I have been flooded by people’s emails today asking “what next on John Bolton?”
The news has been focused on the Newsweek retraction, on the “nuclear option” in the Senate regarding judicial confirmations, and the battle today between British Parliament Member George Galloway and Norm Coleman over the wrong-headedness of U.S. foreign policy.
But lurking through most of this commentary and news analysis is the question of what to do with John Bolton.
At first, Senator Frist said that he wanted Bolton’s confirmation vote to occur after the battle over the filibuster and judges but before Memorial Day recess. Then he said he wanted the Bolton vote before things got hot with the judges. Now, it’s unclear since Frist said today that he is going to push for a vote on one of the judges tomorrow, Wednesday, and there is no way that the Bolton vote can occur until after the Senate Foreign Relations Committee “report” is filed with the Senate which has not yet happened but is likely to happen tomorrow.
Usually, a few days — at minimum — elapse for the nomination to “ripen” after the Committee report is filed with the Senate. That would take us into next week.
If Democrats and Republicans are squaring off over judicial nominees — and the Senate really does cease to function because of the Democrats’ ability and willingness to stop all business functions of the Senate, then the Bolton vote is seriously stalled.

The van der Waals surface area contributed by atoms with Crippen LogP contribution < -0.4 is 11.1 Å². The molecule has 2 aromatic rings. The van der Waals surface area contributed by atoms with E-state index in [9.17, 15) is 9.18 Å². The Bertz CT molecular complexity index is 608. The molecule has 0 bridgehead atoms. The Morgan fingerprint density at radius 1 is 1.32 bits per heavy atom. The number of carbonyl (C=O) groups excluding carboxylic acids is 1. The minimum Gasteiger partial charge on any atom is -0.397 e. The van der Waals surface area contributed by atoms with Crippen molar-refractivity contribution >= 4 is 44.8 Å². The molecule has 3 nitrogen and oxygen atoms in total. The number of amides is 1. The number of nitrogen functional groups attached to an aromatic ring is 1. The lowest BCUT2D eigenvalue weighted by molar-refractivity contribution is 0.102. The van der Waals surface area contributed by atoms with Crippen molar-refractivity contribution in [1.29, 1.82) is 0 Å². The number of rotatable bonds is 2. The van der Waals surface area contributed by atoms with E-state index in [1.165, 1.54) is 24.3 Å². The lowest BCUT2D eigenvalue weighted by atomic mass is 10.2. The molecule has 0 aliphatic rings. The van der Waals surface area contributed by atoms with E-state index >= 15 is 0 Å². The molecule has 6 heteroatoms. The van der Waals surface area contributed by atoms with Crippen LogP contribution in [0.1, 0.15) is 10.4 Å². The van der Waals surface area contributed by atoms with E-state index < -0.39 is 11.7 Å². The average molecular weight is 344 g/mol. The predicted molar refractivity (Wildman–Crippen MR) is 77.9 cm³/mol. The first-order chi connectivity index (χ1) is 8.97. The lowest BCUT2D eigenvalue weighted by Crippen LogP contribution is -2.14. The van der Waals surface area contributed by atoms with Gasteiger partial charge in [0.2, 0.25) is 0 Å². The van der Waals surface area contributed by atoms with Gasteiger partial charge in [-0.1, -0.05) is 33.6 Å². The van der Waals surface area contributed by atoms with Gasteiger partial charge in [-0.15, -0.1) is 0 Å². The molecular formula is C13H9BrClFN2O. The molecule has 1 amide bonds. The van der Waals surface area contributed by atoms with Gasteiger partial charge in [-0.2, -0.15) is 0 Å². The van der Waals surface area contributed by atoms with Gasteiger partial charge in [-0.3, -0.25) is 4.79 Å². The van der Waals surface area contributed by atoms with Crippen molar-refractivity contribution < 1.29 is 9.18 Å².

Opponents will then be able to continue to surface the material they have, make their cases to moderate Republicans and any questionable Democracts, and keep this campaign going.
If the judicial/filibuster train wreck is avoided, then it raises the question of John Bolton’s fate. I think the situation is 50/50.
Voinovich has staked out the highest ground and offered the most inspirational language in the debate — and he has created a problem for Republicans who vote for Bolton.
It’s kind of like Chuck Hagel can’t “out-conservative” Frist right now in a pre-presidential scramble. Hagel would be wise staking out a position moderates can embrace as a way to outflank Frist.
Likewise, no Senator is going to be able to declare a more compelling and inspired moral message about American engagement in the world that George Voinovich. Lots of Senators want to be exactly where Voinovich is, and TWN has the sense that a number of them are going to hang out under Voinovich’s banner.
The White House has not done its home work in all Republican offices in the Senate. I have my own count — and while the White House now has Base Reallignment and Closing Commission (BRAC) assets to negotiate with anti-Bolton tilting Senators — there are numerous Senators who want to nonetheless ‘stick it’ to the Bush team on the Bolton vote.
This is sort of like what Democrats did to Bill Clinton when they defeated the Clinton-supported “fast track” trade vote. Fast track didn’t have a lot of constituents pulling for it then, and the Dems saw it as a way to kick Clinton in the knees.
THE CONSTITUENTS FOR BOLTON are not the mainstream of this country, and smart Republicans may soon realize that a vote against Bolton is a way to regain identity, dignity, and leverage vis-a-vis the White House after being taken for granted so long.
Voting no on Bolton is an easier vote to push through than the media or the White House are willing to acknowledge.
— Steve Clemons